Greetings all. Many group leaders and individuals, especially those from outside the U.S. who do not receive the regular U.S. news reports as we do here, have inquired as to the coronavirus risk in the United States and Florida in particular. Here are the facts:
No. Statistically far from it. While the U.S. has the world’s fourth largest population (331 million), it’s COVID-19 cases (what the coronavirus is called here) are a fraction of those in other countries. According to the Centers for Disease Control (CDC) in Atlanta, there are currently only 164 cases, even after the virus was first detected here nearly two months ago. More than half of the 50 U.S. states have no cases at all.
By contrast, according to the CDC, since flu season started last fall, there have been 32 million cases of varying types of influenza in the U.S., including 310,000 hospitalizations and 18,000 deaths, and those are common annual numbers for the U.S. during the winter flu season. While the mortality rate is very low, the common cold and flu are a much bigger risk than COVID-19.
No. There have been only 7 cases since the beginning of the year when it first showed up. Nearly all are in south Florida, the Tampa Bay Area, or the extreme northern border with Georgia. None have been in the Orlando area.
Nearly all U.S. cases are on the west coast of the U.S., in California and Washington State.
Even though Florida is now the fourth-most populous state in the U.S., with 22 million residents, it’s main industry continues to be tourism. Cruise ships come and go from a dozen locations, and Orlando International Airport is the world’s second-busiest. The numbers of tourists from nearly every country on the globe is enormous, leading to a constantly heightened state of awareness about foreign-based illnesses that might be brought in absent such awareness and diligence.
Certainly. Orlando International Airport reports increased traveler screening and airport sanitation including the use of KaiVac and Zymec machines to deep-clean restrooms, customs screening, and other inspection stations and traveler protection areas. Zymec is a fogger and KaiVac sprays a disinfectant throughout a specific area, according to the Greater Orlando Aviation Authority.
The experience the airport has in dealing with world travelers from areas where exotic diseases may exist, is certainly one of the reasons that there continues to be zero cases of COVID-19 in the central Florida area.
According to a Disney spokesperson, there have been no suspected cases at any of the parks. And while they are conducting “business as usual” (and the parks, as I write this, are packed as always), they are taking extra precautions. Disney has it’s own Disney Health Organization located at the parks, and it is consulting constantly with the CDC in Atlanta and the Florida Department of Health as to recommended proactive measures. These include more-frequent sanitization of restrooms and areas of close contact between patrons and increased numbers of medical personnel monitoring individuals and first-aid stations for any sign of unusual Illness, according to Disney.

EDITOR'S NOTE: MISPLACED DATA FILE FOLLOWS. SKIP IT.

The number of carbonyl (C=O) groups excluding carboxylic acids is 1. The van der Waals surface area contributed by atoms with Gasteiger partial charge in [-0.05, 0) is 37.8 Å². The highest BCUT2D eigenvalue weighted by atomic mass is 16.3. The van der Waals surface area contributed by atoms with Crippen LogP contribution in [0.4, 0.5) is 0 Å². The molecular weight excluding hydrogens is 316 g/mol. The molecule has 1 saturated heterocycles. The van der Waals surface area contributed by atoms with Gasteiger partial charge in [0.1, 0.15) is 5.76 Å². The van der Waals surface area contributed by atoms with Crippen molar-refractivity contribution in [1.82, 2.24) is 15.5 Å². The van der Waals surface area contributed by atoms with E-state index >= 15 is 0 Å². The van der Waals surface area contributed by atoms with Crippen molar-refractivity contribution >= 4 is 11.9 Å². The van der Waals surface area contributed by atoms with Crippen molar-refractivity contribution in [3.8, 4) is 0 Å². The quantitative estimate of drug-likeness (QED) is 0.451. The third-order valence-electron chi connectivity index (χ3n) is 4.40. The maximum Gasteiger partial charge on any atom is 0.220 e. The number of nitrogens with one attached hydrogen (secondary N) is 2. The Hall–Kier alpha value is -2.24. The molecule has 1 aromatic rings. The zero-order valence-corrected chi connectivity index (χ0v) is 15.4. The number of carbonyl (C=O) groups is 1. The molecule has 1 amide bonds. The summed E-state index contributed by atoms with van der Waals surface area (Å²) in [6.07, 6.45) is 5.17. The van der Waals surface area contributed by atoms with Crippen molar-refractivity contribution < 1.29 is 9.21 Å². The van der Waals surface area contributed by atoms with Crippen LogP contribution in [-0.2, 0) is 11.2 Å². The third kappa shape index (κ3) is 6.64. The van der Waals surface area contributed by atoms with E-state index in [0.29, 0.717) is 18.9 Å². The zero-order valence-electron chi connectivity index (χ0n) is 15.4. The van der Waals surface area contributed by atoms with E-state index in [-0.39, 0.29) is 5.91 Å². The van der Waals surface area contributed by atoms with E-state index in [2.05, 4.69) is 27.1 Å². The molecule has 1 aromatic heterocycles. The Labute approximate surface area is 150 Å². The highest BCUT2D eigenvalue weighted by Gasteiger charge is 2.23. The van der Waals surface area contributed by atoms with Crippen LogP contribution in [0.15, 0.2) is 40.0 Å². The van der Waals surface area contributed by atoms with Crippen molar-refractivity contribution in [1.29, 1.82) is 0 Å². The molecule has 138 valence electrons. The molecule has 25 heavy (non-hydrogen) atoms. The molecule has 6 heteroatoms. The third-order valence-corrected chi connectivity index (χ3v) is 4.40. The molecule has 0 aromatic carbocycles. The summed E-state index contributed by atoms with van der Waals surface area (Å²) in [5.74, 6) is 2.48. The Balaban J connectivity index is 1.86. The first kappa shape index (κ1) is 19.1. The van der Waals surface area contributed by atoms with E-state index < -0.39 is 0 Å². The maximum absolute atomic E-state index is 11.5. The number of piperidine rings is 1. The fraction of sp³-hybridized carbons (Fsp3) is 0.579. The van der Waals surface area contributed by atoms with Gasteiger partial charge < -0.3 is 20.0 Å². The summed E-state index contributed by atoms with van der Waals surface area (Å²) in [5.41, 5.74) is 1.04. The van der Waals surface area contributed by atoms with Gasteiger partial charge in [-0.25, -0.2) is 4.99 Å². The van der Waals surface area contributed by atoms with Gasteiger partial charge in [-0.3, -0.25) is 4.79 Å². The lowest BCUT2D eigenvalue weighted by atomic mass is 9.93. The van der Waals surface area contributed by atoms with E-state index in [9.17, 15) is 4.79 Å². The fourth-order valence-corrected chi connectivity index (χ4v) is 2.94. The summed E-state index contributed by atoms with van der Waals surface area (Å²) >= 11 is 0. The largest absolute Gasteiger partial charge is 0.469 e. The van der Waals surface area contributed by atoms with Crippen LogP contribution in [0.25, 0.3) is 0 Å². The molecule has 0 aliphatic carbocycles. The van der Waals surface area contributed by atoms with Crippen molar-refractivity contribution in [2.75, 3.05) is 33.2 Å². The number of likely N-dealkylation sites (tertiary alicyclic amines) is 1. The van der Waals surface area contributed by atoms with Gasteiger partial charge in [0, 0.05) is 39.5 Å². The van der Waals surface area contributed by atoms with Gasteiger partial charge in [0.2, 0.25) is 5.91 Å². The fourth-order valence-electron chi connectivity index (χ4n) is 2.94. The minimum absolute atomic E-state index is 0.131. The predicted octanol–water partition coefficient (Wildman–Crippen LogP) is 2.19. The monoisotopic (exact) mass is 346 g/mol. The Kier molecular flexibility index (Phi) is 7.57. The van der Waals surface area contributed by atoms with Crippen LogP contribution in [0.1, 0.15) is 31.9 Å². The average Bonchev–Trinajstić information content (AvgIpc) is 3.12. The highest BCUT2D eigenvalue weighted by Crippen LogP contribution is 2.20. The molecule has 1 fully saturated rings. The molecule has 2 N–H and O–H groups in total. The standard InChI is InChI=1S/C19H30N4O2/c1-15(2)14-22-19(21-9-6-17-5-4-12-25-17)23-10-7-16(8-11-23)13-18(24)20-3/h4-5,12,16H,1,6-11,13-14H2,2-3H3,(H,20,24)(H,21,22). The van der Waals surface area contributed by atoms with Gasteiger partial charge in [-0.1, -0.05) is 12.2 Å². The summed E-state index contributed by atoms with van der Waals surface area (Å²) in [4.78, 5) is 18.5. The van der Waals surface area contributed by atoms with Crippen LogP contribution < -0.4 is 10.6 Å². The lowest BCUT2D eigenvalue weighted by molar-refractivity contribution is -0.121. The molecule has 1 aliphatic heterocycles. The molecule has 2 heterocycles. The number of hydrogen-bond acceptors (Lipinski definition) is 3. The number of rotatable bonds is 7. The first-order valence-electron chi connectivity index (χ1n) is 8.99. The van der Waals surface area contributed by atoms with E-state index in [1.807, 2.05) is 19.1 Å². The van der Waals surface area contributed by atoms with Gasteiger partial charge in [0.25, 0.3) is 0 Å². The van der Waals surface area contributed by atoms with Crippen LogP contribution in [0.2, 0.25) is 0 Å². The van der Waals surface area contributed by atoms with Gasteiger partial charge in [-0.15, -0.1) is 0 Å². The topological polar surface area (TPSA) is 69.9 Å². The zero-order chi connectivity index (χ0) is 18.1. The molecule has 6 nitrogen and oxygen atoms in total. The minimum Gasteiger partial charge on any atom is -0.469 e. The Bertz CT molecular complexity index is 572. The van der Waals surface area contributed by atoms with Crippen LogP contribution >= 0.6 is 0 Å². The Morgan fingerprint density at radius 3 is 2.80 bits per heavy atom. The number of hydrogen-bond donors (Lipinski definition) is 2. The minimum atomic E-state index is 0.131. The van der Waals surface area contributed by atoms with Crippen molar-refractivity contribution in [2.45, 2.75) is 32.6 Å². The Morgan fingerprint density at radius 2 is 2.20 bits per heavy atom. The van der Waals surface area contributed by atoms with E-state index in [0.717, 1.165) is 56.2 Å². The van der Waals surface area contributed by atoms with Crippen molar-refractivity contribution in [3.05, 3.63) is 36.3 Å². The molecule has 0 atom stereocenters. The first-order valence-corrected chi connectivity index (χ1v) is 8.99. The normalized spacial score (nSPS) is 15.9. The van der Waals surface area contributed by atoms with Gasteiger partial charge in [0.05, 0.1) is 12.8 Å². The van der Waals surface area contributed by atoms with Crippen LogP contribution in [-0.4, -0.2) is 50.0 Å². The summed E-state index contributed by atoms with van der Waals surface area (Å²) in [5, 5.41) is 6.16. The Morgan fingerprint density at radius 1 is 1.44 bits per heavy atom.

While given that the rigorous screening at the airport and the precautions by Disney (the US Open event location and hotel are within Disney World) greatly reduce the chance of anyone with COVID-19 ever making it to the US Open to begin with, we still have taken vigorous steps to help insure that there is little chance of transmission of any type of illness through contact at the US Open. This includes working with Disney and the Florida Department of Health to restrict or disallow attendance of persons from high-risk countries; sanitation of competition surfaces on a regular basis before, during, and after they are in use; single-use water cup stations; increased medical personnel on-site with knowledge and experience in detecting flu-like symptoms; and our International Registration personnel working with Group Leaders to identify in advance of travel any persons who may present any level of increased risk and discouraging their attendance.
The US Open has an solid history in this area. During the SARS (2002) and MERS (2012) years, when cases in the U.S. and worldwide were many times the concern of COVID-19 (which actually is a type of coronavirus like SARS and MERS), the precautions taken in Florida and at the Disney and Universal attractions and at the Open were successful with no cases being reported among Open attendees.
While we expect that well before this summer COVID-19 will have run it’s course in the U.S., as did SARS and MERS in years before, we are taking all precautions to impart confidence to our customers and attendees that the US Open and Disney will continue to be safe places for the entire family to have a wonderful and memorable competition and vacation experience.
The US Open staff is, as always, available anytime for any questions or concerns.
THE US OPEN STAFF & EXECUTIVE TEAM